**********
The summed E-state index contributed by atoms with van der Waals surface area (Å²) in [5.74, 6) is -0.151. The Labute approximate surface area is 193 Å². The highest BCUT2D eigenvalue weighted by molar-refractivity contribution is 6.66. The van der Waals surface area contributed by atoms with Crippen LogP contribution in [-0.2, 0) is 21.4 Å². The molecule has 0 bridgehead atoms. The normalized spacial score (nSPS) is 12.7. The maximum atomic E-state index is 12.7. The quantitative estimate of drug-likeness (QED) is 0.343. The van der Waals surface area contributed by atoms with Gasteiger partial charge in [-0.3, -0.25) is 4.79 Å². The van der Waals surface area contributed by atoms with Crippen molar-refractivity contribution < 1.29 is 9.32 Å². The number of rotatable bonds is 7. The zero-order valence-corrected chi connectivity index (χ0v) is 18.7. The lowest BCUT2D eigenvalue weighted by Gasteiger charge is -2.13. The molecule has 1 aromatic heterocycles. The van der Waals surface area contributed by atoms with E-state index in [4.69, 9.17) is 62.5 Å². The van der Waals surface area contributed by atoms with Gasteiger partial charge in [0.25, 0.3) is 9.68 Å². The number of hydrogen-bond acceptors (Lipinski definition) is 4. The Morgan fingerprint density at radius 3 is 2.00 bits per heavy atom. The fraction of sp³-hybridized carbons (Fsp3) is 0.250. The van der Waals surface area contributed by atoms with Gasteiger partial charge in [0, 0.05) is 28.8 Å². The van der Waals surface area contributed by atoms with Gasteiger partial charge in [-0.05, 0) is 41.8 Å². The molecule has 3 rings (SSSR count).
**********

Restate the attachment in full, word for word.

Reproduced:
The summed E-state index contributed by atoms with van der Waals surface area (Å²) in [5.74, 6) is -0.151. The Labute approximate surface area is 193 Å². The highest BCUT2D eigenvalue weighted by molar-refractivity contribution is 6.66. The van der Waals surface area contributed by atoms with Crippen LogP contribution in [-0.2, 0) is 21.4 Å². The molecule has 0 bridgehead atoms. The normalized spacial score (nSPS) is 12.7. The maximum atomic E-state index is 12.7. The quantitative estimate of drug-likeness (QED) is 0.343. The van der Waals surface area contributed by atoms with Gasteiger partial charge in [-0.3, -0.25) is 4.79 Å². The van der Waals surface area contributed by atoms with Crippen molar-refractivity contribution < 1.29 is 9.32 Å². The number of rotatable bonds is 7. The zero-order valence-corrected chi connectivity index (χ0v) is 18.7. The lowest BCUT2D eigenvalue weighted by Gasteiger charge is -2.13. The molecule has 1 aromatic heterocycles. The van der Waals surface area contributed by atoms with E-state index in [4.69, 9.17) is 62.5 Å². The van der Waals surface area contributed by atoms with Gasteiger partial charge in [0.25, 0.3) is 9.68 Å². The number of hydrogen-bond acceptors (Lipinski definition) is 4. The Morgan fingerprint density at radius 3 is 2.00 bits per heavy atom. The fraction of sp³-hybridized carbons (Fsp3) is 0.250. The van der Waals surface area contributed by atoms with Gasteiger partial charge in [0, 0.05) is 28.8 Å². The van der Waals surface area contributed by atoms with Gasteiger partial charge in [-0.05, 0) is 41.8 Å². The molecule has 3 rings (SSSR count).